wrist lock resisters

If you have been into martial arts, combatives, or fighting for any length of time, then you know that there are definitely two opposing sides of the wrist-locks argument: some believe that joint locks work in a real fight or self-defense situation, and then there are those who belief that actually effecting a practical wrist lock is pure fantasy.

Which camp do you side with?

Obviously, as the author of Wrist Locks: From Protecting Yourself to Becoming an Expert, I believe wrist locks are practical and VERY effective … if you know how to make them work. And that’s the key …

Of course, my belief is more than just dojo founded. Locks have worked for me for years and years. They have proved their worth.

 

Wrist Locks Don’t Work

When someone shares with me their opinion that joint locks are just this side of worthless, I don’t immediately label him or her in my mind as a silly boy or silly girl. These naysayers obviously have had some experience where a lock failed them … or failed someone else, while they were attacking.

So, while we play, I look for a good spot in our sharing of martial knowledge to make my point. And once again, my point is that locking will help us to defend ourselves better. And at some point, I may convince my colleague of the same.

Try to snap on a lock the midst of a self-defense scenario is challenging. You have to defend yourself, and then take a lock when the opportunity presents itself. Since there are so many variables in these situations, you need a variety of locks, and you need to know how to get into the right position while someone is hitting and kicking you.

It takes practice.

 

An Easy Wrist Lock

Sometimes these wrist-lock critics make, what I call, a stupid error, and it does cause me to chuckle on the inside. I’m laughing at the irony of my critic making the lock easier for me….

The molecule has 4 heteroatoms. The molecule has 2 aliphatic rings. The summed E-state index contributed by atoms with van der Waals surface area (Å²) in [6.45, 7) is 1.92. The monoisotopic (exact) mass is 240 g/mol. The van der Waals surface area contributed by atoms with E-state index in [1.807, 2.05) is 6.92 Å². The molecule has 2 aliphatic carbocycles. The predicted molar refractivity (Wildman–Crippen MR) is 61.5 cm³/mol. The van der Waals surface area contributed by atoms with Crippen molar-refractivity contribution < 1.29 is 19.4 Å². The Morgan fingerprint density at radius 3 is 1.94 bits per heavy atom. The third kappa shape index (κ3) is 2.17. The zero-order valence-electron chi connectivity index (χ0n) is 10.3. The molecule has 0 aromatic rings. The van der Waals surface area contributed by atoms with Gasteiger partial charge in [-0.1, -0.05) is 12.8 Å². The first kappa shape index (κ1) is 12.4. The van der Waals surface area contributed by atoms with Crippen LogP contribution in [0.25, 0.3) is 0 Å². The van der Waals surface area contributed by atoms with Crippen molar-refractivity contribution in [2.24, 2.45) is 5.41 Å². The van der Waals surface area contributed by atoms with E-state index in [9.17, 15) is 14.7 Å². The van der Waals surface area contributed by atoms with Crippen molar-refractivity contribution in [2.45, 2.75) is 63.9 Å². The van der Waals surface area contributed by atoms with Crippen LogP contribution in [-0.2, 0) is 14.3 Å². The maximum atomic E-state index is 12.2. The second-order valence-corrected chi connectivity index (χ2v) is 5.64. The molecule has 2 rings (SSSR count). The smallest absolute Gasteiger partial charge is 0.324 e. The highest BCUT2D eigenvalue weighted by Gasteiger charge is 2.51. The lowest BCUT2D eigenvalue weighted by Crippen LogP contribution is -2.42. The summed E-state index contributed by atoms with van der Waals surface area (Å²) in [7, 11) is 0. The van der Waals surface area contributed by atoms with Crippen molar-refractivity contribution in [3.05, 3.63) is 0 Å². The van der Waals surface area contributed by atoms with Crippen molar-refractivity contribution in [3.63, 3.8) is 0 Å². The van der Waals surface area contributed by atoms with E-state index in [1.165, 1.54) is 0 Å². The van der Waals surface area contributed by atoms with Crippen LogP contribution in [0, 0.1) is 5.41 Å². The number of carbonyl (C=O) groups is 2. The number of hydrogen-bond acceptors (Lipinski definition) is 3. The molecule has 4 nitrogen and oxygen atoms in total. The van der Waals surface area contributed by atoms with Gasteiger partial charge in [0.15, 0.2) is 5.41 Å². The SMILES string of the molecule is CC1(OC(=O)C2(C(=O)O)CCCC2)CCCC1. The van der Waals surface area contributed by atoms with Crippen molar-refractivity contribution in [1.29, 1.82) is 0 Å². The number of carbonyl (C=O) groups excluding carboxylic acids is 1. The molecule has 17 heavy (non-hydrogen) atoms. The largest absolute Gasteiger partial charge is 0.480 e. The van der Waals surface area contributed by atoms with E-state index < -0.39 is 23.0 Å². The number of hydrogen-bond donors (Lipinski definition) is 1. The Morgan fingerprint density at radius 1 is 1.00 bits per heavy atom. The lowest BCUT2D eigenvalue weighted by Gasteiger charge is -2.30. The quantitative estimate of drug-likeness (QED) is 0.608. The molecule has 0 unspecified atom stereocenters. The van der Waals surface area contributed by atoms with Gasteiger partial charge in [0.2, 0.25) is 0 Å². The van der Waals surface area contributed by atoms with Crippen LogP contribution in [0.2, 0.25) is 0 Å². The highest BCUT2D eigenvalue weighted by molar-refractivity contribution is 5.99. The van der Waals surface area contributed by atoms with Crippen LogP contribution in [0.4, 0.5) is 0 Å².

The last time a self-proclaimed martial-arts expert got in my face with the statement, “Dude, wrist locks don’t work,” he forced an internal giggle to course through my head; my brain was squealing in delight, like a kid in a candy store.

Why?

Because this guy challenged me by offering me a hand, wrist, and forearm. He stuck out his right hand and said, “Go ahead; try and lock me, if you think you can!”

When he said that, I did think to myself … “Oh, silly, boy!”

Because he was allowing me to start my lock from a grab. He wasn’t resisting from a distance; he allowed me to get to a “starting position.”

Note: I don’t care if he’s grabbing me, or I am grabbing him; wrist locks feel easy to me, when I can start from such a fixed position.

How courteous of him, and how convenient for me.

Not only was he proffering a hand, he was allowing me to choose which lock I wanted. And let me tell you, snapping on a lock when you are being grabbed is a lot easier than having to get to that position in the middle of a scuffle.

Not only that, I chose a lock based on predicting how he’d resist. So, I was ready for him.

I got into position, and said, “Go!”

He resisted … and I had a choice: overpower the resistance, or go with the flow … into my planned secondary lock. Right into my trap.

Oh, and I set him up, so that he couldn’t reach me with his other hand or foot from the starting position.

Silly … challenging … boy … young man.

 

If you need to learn to snap on a variety of wrist locks from a grab, check out Chapter 5 of Wrist Locks: From Protecting Yourself to Becoming an Expert. If you want to get into a lock in the middle of a fight, look to Chapter 8 and 12. And if you have problems against wrist-lock resisters, then practice the tips on pages 156 – 162 (middle of Chapter 7).

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